11. In the UK a reamer is a precision engineering tool similar to a drill bit, but which leaves a very smooth finish and is used to take a hole drilled or bored in metal which is deliberately just undersize up to the final dimension. Come in a range of sizes from small to very large, and I believe can be tapered. I've only ever used one during my apprenticeship during the 'how to drill holes' phase. One of these would definitely violate the above treaty. Stay safe all. Cheers Alan
  12. exwafoo

    Mayflower

    Hi. Donald, Nice work. Its looking very good. Going back to your comment on photography, unfortunately, macro photography will show up everything. If you think about it, a few thou out at our scales is a reasonably large proportion of the 'bit', while if it was at, say, 100 to 1 like some of the large kits are, it would never be noticed. Nice to see you got the Union Flag historically correct and named correctly as well. Looking forward to seeing it in the bottle. Alan
  13. Hi John. A couple of years ago, one of the members of the European Association of Ships in Bottles (EASIB) had an article published in Bottleship, EASIB's 1/4ly magazine on making SIB hulls from card and paper. This was to introduce young children to the art safely by only having to use scissors and not sharp blades. The technique was to make a card laminate hull, the 'layers' being cut to shape using reducing sizes of deck outline or hull lines and using PVA glue to stick and harden. This block when dry could be sanded to final shape and drilled as required for masts, etc. Photographic
  14. exwafoo

    Mayflower

    Hi. Donald, Nice work. Its looking good. Unfortunately, macro photography will show up everything. Looking forward to seeing it in the bottle. Alan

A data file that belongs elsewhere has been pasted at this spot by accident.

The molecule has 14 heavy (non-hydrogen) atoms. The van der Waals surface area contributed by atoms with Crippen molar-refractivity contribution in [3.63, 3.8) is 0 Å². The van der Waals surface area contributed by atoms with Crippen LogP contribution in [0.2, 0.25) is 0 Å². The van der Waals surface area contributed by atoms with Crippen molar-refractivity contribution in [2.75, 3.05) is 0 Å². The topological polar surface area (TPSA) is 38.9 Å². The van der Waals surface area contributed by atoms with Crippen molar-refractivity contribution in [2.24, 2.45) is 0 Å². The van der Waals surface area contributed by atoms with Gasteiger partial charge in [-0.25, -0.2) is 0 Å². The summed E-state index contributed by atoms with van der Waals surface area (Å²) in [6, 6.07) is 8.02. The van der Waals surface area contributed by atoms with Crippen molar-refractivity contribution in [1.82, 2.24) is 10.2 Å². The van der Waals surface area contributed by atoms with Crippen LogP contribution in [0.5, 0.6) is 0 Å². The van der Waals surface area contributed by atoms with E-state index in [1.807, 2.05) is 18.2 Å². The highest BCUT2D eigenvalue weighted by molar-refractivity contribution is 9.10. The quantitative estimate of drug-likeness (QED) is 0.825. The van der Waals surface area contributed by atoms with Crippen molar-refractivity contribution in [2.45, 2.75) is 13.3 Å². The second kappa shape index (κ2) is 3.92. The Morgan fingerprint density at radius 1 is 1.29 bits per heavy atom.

15. exwafoo

    Mayflower

    Donald, First beer on me. Alan
  16. Thanks Dan. Tax is a pain, especially as governments just seem to squander it. Along with all Brits, I hate Her Majesty's Customs and Revenue, also known as HM's Thieving Bandits, or a word like that. UK personal tax allowance did not get raised this year, so the tax man basically relieved me of most of the rise in my pension. Can't even say 'At least Dick Turpin (an infamous highway man) had the decency to wear a mask' because we're all wearing them now. Stay safe Alan
  17. Hi All, Has the home page changed? I opened up to day and found a different lay out, ie, only about an inch of the header photo showing with the menu pane obscuring it. Or has my PC been blessed my another Windows 'update for better performance'
  18. Used to have one of these when a lad. You have to wet the sails to make them flexible, and then give them enough slack on the lines to catch the wind. A reel of thin fishing line must be carried in the pocket. When becalmed, get a friend to hold one end (or tie to a tree or something, walk round to the other side of the pond unreeling the line until the yacht can be 'lassoed' and returned to shore. Lots of fun. Alan
  19. You are welcome. Hope it all goes OK. Many, many moons ago, in the days of my youth in the Fleet Air Arm, one of the routine servicing operations on aircraft radios was to replace the desiccant crystals in the aircraft radios. The forced air cooling was blown through these to keep the inside of the radio dry. They were blue and turned pink when 'wet'. They could be dried out in an oven and used again if need be. Later designs had single use disposable (more money to the radio manufacturer) desiccant cartridges with an indicator paper. I've looked on line, but can't find the reusable ones (the
  20. My experience with acrylic paints once they have dried is that they are very resistant to solvents, even acrylic paint thinners. I'd try a touch of cleaning agent such as that used for baby's bottles or the steriliser/cleaner used in home brew, which are designed not to damage the things they are cleaning, on an area on the 'off side' of the SIB first and see what happens. If that works OK, then move on to the rest. I'd also give it a couple of hours in the sunlight afterwards - nothing like UV rays to kill fungal spores etc. This may also dry out any remaining moisture. I have heard of using
  21. Great job so far. The attached figures from an article published in Bottleship about 18 years ago may help with the rigging. Have a search through the forum for some recommended books, there is a thread (below) with a few. Looking forward to seeing this finished.
  22. exwafoo

    HMS FURY 1942

    Ship's badge is a nice touch. Alan